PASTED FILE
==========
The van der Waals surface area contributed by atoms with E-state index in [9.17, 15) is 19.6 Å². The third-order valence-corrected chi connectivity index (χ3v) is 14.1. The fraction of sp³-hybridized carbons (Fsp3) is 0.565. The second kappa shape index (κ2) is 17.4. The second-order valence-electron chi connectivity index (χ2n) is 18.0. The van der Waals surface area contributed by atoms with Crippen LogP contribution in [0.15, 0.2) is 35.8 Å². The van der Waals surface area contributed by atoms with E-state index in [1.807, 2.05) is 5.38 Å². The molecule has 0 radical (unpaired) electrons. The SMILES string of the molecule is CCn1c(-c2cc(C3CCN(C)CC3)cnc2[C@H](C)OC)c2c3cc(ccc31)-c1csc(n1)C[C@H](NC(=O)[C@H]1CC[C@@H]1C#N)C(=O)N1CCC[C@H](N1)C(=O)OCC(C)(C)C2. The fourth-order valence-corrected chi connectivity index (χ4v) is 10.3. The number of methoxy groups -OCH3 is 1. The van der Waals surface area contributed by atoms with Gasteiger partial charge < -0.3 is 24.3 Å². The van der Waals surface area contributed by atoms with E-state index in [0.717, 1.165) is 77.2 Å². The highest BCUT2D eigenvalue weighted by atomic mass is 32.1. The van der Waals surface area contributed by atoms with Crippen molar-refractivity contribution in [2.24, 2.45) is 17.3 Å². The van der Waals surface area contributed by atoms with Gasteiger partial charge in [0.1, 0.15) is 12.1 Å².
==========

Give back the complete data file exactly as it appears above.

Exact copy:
The van der Waals surface area contributed by atoms with E-state index in [9.17, 15) is 19.6 Å². The third-order valence-corrected chi connectivity index (χ3v) is 14.1. The fraction of sp³-hybridized carbons (Fsp3) is 0.565. The second kappa shape index (κ2) is 17.4. The second-order valence-electron chi connectivity index (χ2n) is 18.0. The van der Waals surface area contributed by atoms with Crippen LogP contribution in [0.15, 0.2) is 35.8 Å². The van der Waals surface area contributed by atoms with E-state index in [1.807, 2.05) is 5.38 Å². The molecule has 0 radical (unpaired) electrons. The SMILES string of the molecule is CCn1c(-c2cc(C3CCN(C)CC3)cnc2[C@H](C)OC)c2c3cc(ccc31)-c1csc(n1)C[C@H](NC(=O)[C@H]1CC[C@@H]1C#N)C(=O)N1CCC[C@H](N1)C(=O)OCC(C)(C)C2. The fourth-order valence-corrected chi connectivity index (χ4v) is 10.3. The number of methoxy groups -OCH3 is 1. The van der Waals surface area contributed by atoms with Gasteiger partial charge < -0.3 is 24.3 Å². The van der Waals surface area contributed by atoms with E-state index in [0.717, 1.165) is 77.2 Å². The highest BCUT2D eigenvalue weighted by atomic mass is 32.1. The van der Waals surface area contributed by atoms with Crippen molar-refractivity contribution in [2.24, 2.45) is 17.3 Å². The van der Waals surface area contributed by atoms with Gasteiger partial charge in [0.1, 0.15) is 12.1 Å².